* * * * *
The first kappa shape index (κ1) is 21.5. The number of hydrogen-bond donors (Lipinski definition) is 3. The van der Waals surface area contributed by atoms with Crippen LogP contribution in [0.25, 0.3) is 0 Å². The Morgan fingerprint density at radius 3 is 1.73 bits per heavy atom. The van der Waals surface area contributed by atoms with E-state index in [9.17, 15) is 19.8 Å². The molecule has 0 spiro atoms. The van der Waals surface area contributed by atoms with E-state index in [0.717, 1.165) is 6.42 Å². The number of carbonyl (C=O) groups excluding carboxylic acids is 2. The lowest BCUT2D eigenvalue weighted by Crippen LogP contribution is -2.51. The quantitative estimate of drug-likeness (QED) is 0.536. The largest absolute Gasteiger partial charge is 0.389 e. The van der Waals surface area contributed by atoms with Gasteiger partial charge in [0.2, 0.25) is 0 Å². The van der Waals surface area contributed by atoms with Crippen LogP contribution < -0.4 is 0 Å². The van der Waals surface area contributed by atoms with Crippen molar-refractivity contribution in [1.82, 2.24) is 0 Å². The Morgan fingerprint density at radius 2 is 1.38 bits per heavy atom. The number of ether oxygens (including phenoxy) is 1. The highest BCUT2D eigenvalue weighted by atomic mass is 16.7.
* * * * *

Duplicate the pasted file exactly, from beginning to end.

The first kappa shape index (κ1) is 21.5. The number of hydrogen-bond donors (Lipinski definition) is 3. The van der Waals surface area contributed by atoms with Crippen LogP contribution in [0.25, 0.3) is 0 Å². The Morgan fingerprint density at radius 3 is 1.73 bits per heavy atom. The van der Waals surface area contributed by atoms with E-state index in [9.17, 15) is 19.8 Å². The molecule has 0 spiro atoms. The van der Waals surface area contributed by atoms with E-state index in [0.717, 1.165) is 6.42 Å². The number of carbonyl (C=O) groups excluding carboxylic acids is 2. The lowest BCUT2D eigenvalue weighted by Crippen LogP contribution is -2.51. The quantitative estimate of drug-likeness (QED) is 0.536. The largest absolute Gasteiger partial charge is 0.389 e. The van der Waals surface area contributed by atoms with Gasteiger partial charge in [0.2, 0.25) is 0 Å². The van der Waals surface area contributed by atoms with Crippen LogP contribution < -0.4 is 0 Å². The van der Waals surface area contributed by atoms with Crippen molar-refractivity contribution in [1.82, 2.24) is 0 Å². The Morgan fingerprint density at radius 2 is 1.38 bits per heavy atom. The number of ether oxygens (including phenoxy) is 1. The highest BCUT2D eigenvalue weighted by atomic mass is 16.7.